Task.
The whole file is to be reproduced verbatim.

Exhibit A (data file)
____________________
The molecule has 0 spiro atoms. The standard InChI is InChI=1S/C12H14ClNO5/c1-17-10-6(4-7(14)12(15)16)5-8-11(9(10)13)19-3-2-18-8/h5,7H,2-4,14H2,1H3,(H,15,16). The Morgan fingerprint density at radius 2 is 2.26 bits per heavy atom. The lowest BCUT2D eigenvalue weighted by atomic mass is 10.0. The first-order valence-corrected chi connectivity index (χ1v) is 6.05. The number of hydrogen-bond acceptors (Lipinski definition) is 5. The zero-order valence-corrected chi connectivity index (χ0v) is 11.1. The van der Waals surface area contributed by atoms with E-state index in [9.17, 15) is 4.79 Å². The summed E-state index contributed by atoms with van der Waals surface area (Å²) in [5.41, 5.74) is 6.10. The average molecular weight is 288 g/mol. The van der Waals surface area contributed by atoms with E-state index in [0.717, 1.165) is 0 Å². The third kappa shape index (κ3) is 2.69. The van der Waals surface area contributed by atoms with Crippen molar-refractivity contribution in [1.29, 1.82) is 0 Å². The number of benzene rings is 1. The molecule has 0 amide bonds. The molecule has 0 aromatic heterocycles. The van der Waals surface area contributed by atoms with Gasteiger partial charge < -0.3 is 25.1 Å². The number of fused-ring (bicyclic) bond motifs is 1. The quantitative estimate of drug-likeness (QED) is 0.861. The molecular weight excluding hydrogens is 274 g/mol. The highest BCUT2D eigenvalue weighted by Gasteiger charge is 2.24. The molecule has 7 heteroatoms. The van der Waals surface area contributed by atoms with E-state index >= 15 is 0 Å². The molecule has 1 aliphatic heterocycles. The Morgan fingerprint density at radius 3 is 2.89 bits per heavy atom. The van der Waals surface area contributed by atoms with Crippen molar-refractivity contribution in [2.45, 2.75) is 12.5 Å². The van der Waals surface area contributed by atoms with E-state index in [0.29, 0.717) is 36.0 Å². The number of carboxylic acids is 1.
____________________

The molecule has 0 spiro atoms. The standard InChI is InChI=1S/C12H14ClNO5/c1-17-10-6(4-7(14)12(15)16)5-8-11(9(10)13)19-3-2-18-8/h5,7H,2-4,14H2,1H3,(H,15,16). The Morgan fingerprint density at radius 2 is 2.26 bits per heavy atom. The lowest BCUT2D eigenvalue weighted by atomic mass is 10.0. The first-order valence-corrected chi connectivity index (χ1v) is 6.05. The number of hydrogen-bond acceptors (Lipinski definition) is 5. The zero-order valence-corrected chi connectivity index (χ0v) is 11.1. The van der Waals surface area contributed by atoms with E-state index in [9.17, 15) is 4.79 Å². The summed E-state index contributed by atoms with van der Waals surface area (Å²) in [5.41, 5.74) is 6.10. The average molecular weight is 288 g/mol. The van der Waals surface area contributed by atoms with E-state index in [0.717, 1.165) is 0 Å². The third kappa shape index (κ3) is 2.69. The van der Waals surface area contributed by atoms with Crippen molar-refractivity contribution in [1.29, 1.82) is 0 Å². The number of benzene rings is 1. The molecule has 0 amide bonds. The molecule has 0 aromatic heterocycles. The van der Waals surface area contributed by atoms with Gasteiger partial charge < -0.3 is 25.1 Å². The number of fused-ring (bicyclic) bond motifs is 1. The quantitative estimate of drug-likeness (QED) is 0.861. The molecular weight excluding hydrogens is 274 g/mol. The highest BCUT2D eigenvalue weighted by Gasteiger charge is 2.24. The molecule has 7 heteroatoms. The van der Waals surface area contributed by atoms with E-state index >= 15 is 0 Å². The molecule has 1 aliphatic heterocycles. The Morgan fingerprint density at radius 3 is 2.89 bits per heavy atom. The van der Waals surface area contributed by atoms with Crippen molar-refractivity contribution in [2.45, 2.75) is 12.5 Å². The van der Waals surface area contributed by atoms with E-state index in [0.29, 0.717) is 36.0 Å². The number of carboxylic acids is 1.